Bulldog Blog

News and Views from the University of Redlands

Recognizing the ‘ripple effect’ of Rich and Ginnie Hunsaker

President Krista Newkirk (right) and President Emeritus James Appleton unveil a portrait to memorialize beloved alumni Rich Hunsaker ’52 and Ginnie Moses Hunsaker ’52. (Photo by Coco McKown ’04, ’10)

More than 200 students, staff, alumni, and friends gathered at the University of Redlands Memorial Chapel on October 14 to celebrate the lives of Rich Hunsaker ’52 and Ginnie Moses Hunsaker ’52, who passed away in January, just nine days apart. Among the University’s most honored and beloved alumni, the couple shared a lasting love for their alma mater and transformed the University in unparalleled ways.

Following a heartfelt invocation from Omer E. Robbins Chaplain Emeritus John Walsh (“Even the angels in heaven have learned the ‘Och Tamale’”), President Krista Newkirk welcomed attendees. “While I never had the privilege of meeting Rich and Ginnie in person, it was clear from the beginning of my time with the University of Redlands how incredibly important they have been to our institution’s past, present, and future,” said Newkirk.

In recognizing the lasting “ripple effect” the couple created at the University, Newkirk introduced the Hunsaker Philanthropy Platform Party. Forty individuals were seated on the Chapel stage to represent the scholarships, endowed chairs, capital projects, academic departments, and programs the Hunsakers supported through their philanthropy. “Each has a Redlands story that was made possible by the Hunsakers,” said Newkirk. “On behalf of those represented today and those future generations who experience the University of Redlands as a result of their immeasurable gifts of time, talent, and treasure, we are forever grateful for Rich and Ginnie Hunsaker.”

U of R Trustee Larry Burgess ’67, director emeritus of A.K. Smiley Public Library, offered a historical reflection on the couple’s seven decades of impact at the University. “We owe a huge debt of gratitude to them,” said Burgess, who spoke of the couple’s firm loyalty to Redlands. “They were the most important duo to set guidelines and markers for the history of this institution.”

Richard Fisher ’65 succeeded Rich as chair of the University’s Board of Trustees. “He consistently demonstrated confidence in the University,” said Fisher. “His leadership benefited campus life directly, including everything you see around us.” Fisher also recognized Ginnie’s longtime service on the Student Life Committee, noting that Rich and Ginnie continued to serve as Life Trustees. “They led by quiet example rather than by demand or command.”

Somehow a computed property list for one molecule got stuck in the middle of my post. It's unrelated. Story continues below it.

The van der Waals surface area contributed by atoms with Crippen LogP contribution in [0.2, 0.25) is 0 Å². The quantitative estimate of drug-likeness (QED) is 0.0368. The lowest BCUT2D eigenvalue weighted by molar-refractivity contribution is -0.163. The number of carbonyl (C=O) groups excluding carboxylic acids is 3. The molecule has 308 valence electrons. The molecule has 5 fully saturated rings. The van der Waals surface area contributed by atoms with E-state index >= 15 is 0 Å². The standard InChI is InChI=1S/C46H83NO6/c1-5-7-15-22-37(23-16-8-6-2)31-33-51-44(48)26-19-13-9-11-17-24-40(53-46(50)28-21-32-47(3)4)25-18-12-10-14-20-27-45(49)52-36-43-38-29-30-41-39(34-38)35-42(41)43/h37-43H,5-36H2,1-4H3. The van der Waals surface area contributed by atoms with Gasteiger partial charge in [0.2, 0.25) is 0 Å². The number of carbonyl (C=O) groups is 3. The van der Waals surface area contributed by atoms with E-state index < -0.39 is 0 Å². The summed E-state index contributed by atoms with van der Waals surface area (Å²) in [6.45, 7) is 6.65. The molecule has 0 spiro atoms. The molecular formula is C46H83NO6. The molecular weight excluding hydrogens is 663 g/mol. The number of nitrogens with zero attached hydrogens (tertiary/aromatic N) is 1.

President Emeritus James Appleton recalled meeting the couple in 1987 at the Center Club in Orange County. “They convinced us with their enthusiasm to join the U of R, and their advice was invaluable,” said Appleton. “I learned about leadership from the master mentor,” Appleton noted of Rich—he also praised Ginnie’s “observance in the interests and needs of others.”

Appleton and Newkirk unveiled a commissioned painting of the Hunsakers that will hang in the University Center that bears their name. “Future generations of Bulldogs will pass by this painting and feel the love and devotion this couple had to their dear ol’ U of R.” The painting was created by portrait artist Robert Semans, represented by Galerie Gabrie of Pasadena.

Ayah Musleh ’19 was among the first cohort of Hunsaker Scholars beginning in 2015. “Because of Rich and Ginnie, I was able to achieve my dreams,” said Musleh. “What was impossible became possible for us, and the thankfulness we have for them will impact the way we lead the rest of our lives.”

Three of the Hunsakers’ children, Edie Hunsaker Barvin, David Hunsaker, and Debbie Hunsaker Edgcomb, shared moving reflections of their parents.

“While going through their home,” recalls Barvin, “we came upon boxes filled with hundreds of letters written by many of the people in this room. They saved every one of your letters, and that demonstrates how much they meant to them.”

David spoke to his parents’ “incredible work ethic and drive to succeed” and how they were “a constant and reassuring presence in our lives.”

Edgcomb recognized the “amazing influence they had on so many people,” commenting that “they would have loved to be here today at their beloved alma mater and would be so proud.”

The memorial, which included two musical selections from the Chapel Singers, concluded with bagpiper Richard Cook, who played “Amazing Grace” as attendees processed outside for a champagne reception.

Learn more about the Hunsakers’ lasting legacy at the University of Redlands.